As with all of Jack's one man shows, audience will see the tools and weapons of daily life for each and every character.

Jack will travel almost anywhere (no inter-terrestrial bookings at this time).   Ask him about Skype in the Classroom (no travel expenses for you to cover)!
Feel free to contact us for speaking fees and and booking dates available.

Interpreting Toussaint Charbonneau

What is the truth?

Useless rogue, or valued interpreter? Loving husband and father, or wife beating drunkard?  Agent of the new American government or spy for the British? After 25 years of research Jack Smith presents insights into this complex man, with an engaging first person conversation with this amazing historical character.

Through his presentation Smith and Toussaint explore the people and biases which were apart of the early days of the fledgling United States.  Through their eyes audiences receive a new insight into Lewis and Clark, Thomas Jefferson, Sacagawea and the native Americans that were the cast of characters in the birth of this great nation.

Ask most people who was this man “Toussaint Charbonneau “ and they probably will scratch their heads and admit that they haven’t an idea. Some may finally be able to draw from their memory that he was a some sort of trapper that was married to Sacagawea. Even most historians would say that he was a minor character in either the Lewis and Clark Expedition or the early history of the American West. “A man of little value”, according to Meriwether Lewis. And yet if one looks deeper into the history of this country a completely different picture emerges. One of a man who played a key roll in the early western exploration or the United States.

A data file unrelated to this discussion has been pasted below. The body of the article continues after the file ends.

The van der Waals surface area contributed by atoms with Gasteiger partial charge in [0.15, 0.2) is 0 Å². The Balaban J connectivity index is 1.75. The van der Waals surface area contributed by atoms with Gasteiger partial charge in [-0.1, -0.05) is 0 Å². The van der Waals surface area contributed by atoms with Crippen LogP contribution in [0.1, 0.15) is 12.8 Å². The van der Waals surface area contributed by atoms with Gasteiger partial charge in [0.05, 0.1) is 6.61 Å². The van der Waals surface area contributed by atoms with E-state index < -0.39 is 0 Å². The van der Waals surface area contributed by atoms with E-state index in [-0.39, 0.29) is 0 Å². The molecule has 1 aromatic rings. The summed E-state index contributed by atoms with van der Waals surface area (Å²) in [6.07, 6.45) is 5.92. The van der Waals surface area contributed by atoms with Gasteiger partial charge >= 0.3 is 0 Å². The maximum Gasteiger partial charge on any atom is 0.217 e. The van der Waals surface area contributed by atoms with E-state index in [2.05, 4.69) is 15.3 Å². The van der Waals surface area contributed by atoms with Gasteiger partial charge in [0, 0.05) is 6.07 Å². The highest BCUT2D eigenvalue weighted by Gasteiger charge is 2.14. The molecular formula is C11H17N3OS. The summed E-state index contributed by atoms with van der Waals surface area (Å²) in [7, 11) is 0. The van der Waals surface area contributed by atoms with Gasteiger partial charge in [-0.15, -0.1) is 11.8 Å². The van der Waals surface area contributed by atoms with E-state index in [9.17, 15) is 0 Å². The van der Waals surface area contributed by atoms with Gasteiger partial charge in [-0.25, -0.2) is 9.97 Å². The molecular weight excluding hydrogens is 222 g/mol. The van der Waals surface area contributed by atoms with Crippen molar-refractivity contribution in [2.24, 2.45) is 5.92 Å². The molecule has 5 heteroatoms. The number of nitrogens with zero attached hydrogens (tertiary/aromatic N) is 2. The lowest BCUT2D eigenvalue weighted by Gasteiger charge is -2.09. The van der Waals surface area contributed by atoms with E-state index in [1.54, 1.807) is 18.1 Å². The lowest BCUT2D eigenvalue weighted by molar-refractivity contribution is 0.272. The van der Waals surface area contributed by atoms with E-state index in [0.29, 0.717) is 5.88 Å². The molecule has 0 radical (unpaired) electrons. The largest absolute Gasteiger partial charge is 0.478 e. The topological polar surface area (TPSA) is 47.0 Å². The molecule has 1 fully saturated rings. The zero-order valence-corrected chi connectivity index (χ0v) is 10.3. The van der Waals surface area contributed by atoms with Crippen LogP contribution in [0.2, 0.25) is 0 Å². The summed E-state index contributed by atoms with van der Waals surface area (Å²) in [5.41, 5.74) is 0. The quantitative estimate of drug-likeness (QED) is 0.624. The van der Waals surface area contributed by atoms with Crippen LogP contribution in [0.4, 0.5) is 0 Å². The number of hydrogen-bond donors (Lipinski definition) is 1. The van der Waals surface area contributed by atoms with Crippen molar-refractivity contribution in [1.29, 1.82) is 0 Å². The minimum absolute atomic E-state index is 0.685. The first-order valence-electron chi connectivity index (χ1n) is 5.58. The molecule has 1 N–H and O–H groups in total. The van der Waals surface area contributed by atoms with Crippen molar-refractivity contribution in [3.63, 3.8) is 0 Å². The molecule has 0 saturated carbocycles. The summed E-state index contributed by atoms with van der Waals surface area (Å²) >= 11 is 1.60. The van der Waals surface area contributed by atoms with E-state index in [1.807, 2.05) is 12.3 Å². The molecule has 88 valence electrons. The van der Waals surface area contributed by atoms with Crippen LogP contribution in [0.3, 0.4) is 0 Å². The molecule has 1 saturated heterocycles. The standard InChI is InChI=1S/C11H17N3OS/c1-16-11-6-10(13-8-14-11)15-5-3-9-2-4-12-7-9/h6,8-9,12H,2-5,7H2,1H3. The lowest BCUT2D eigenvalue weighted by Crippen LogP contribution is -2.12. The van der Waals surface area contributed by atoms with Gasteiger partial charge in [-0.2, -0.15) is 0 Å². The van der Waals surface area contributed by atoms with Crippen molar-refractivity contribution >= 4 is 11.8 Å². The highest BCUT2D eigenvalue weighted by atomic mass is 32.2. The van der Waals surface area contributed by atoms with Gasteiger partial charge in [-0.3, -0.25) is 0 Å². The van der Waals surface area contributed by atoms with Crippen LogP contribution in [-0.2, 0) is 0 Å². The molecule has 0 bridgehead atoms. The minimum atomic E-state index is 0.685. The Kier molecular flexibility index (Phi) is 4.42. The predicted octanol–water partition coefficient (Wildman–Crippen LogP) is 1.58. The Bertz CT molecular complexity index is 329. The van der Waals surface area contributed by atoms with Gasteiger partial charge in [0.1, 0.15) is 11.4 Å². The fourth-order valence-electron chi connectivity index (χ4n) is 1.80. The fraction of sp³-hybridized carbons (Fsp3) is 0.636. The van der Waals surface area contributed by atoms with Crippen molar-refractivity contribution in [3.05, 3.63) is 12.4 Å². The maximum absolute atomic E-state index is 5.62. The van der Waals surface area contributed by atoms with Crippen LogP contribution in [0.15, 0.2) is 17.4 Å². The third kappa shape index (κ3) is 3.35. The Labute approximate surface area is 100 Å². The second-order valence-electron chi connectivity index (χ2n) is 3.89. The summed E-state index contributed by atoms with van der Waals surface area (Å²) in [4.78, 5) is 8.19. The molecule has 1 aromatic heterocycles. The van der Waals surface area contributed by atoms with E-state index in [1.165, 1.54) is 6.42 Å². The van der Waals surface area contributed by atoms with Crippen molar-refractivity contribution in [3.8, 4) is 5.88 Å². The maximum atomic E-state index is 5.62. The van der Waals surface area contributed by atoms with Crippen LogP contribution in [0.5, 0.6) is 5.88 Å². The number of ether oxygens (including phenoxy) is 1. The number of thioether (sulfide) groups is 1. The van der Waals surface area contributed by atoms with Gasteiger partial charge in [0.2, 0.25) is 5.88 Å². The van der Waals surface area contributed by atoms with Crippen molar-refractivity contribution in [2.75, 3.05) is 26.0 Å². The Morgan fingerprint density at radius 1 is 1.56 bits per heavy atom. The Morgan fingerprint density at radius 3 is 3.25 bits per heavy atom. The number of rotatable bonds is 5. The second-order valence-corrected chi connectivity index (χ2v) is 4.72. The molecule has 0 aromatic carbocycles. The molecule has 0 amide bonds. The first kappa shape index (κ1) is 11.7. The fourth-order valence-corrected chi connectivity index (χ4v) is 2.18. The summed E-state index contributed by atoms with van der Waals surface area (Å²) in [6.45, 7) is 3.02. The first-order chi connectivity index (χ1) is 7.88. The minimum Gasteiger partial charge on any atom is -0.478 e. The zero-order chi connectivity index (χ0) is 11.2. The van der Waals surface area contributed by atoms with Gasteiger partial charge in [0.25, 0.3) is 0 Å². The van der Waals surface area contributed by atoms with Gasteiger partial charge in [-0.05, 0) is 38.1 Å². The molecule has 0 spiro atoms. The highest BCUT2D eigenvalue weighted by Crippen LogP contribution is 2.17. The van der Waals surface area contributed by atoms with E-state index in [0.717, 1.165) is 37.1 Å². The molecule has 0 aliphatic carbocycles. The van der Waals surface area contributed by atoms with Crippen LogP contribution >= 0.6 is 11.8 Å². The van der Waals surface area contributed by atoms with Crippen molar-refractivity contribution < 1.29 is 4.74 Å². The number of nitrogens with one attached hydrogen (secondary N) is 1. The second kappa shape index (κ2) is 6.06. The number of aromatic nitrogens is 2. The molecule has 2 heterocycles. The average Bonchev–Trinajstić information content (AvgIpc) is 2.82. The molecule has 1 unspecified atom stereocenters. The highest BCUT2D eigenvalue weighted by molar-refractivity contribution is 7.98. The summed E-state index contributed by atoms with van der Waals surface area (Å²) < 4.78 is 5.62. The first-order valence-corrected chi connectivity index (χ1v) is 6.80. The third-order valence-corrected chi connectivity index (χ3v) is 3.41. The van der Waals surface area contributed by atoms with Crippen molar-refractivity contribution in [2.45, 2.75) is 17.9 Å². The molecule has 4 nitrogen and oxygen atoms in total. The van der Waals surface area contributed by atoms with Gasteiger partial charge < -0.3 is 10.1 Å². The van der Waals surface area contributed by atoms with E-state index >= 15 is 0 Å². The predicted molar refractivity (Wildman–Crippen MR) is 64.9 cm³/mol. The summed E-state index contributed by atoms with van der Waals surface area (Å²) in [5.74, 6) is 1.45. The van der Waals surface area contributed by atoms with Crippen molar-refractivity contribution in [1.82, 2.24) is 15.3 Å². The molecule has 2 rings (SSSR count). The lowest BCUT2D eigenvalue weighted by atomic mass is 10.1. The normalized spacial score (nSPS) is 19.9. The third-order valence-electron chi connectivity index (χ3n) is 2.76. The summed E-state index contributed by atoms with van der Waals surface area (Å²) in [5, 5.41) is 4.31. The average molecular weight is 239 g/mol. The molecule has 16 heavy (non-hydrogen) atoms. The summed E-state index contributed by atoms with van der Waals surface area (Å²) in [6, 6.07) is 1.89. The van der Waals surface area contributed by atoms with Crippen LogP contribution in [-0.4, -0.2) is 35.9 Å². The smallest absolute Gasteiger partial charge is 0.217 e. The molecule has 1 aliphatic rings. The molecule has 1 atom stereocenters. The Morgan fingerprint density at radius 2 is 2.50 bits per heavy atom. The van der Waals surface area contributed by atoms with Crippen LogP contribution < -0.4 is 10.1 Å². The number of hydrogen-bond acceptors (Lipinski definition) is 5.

Through the writings of other individuals, we can begin to develop an intricate tapestry of knowledge about a man that tried to bridge two very different worlds. The world of the European American and the native peoples who called this land home for generations prior to the coming of the white man.

We find a man that spoke for the government of this country to the Indian nations for more than 30 years, a man who became a life-long associate of William Clark, a man who was so important to this nation that in the eyes of the British he was deserving to have a bounty on his head as an American agent, a man who very well may have been a spy.

Why then did Meriwether Lewis see him as a man of “no value”? Could it be that Lewis carried biases that clouded his perspective of the man?

25 years of searching for the real Toussaint Charbonneau.

Interpreter and historian Jack Smith has devoted more than 25 years of his life seeking the truth about this historical enigma.

Like most serious historians Smith started with the journals of Lewis and Clark’s Expedition. But early on he began to realize that these documents presented varied rendition of the man, and that most damning was the journals of Meriwether Lewis. So why wasn’t there a journal of Toussaint Charbonneau and could there have been reasons for Lewis’ dislike of this man? Finally there came 2 realizations. First, that Lewis did harbor his own demons toward both Frenchmen and Indians. And secondly ...that Toussaint’s side of the story was never set to journal...because Toussaint Charbonneau could not write.

So began the laborious task of seeking the writings of others “about” this man Charbonneau. More than 20 years later, Jack Smith has developed a profile of Toussaint and given it a life of it’s own in his one-man presentations. Through his characterization of Charbonneau he has allowed thousands of people to discover that this wily Frenchman was far more than just “Sacagawea’s husband”.

Audiences are allowed to meet a flesh and blood Charbonneau and to see the world as he saw it. The presentation is complete with all the “tools of the trade” to allow hands-on experiences for the viewers. Presentation can be tailored to specific lengths from one hour to several days.

For complete information, including presentation fees and scheduling , please email jack@medicineriver.com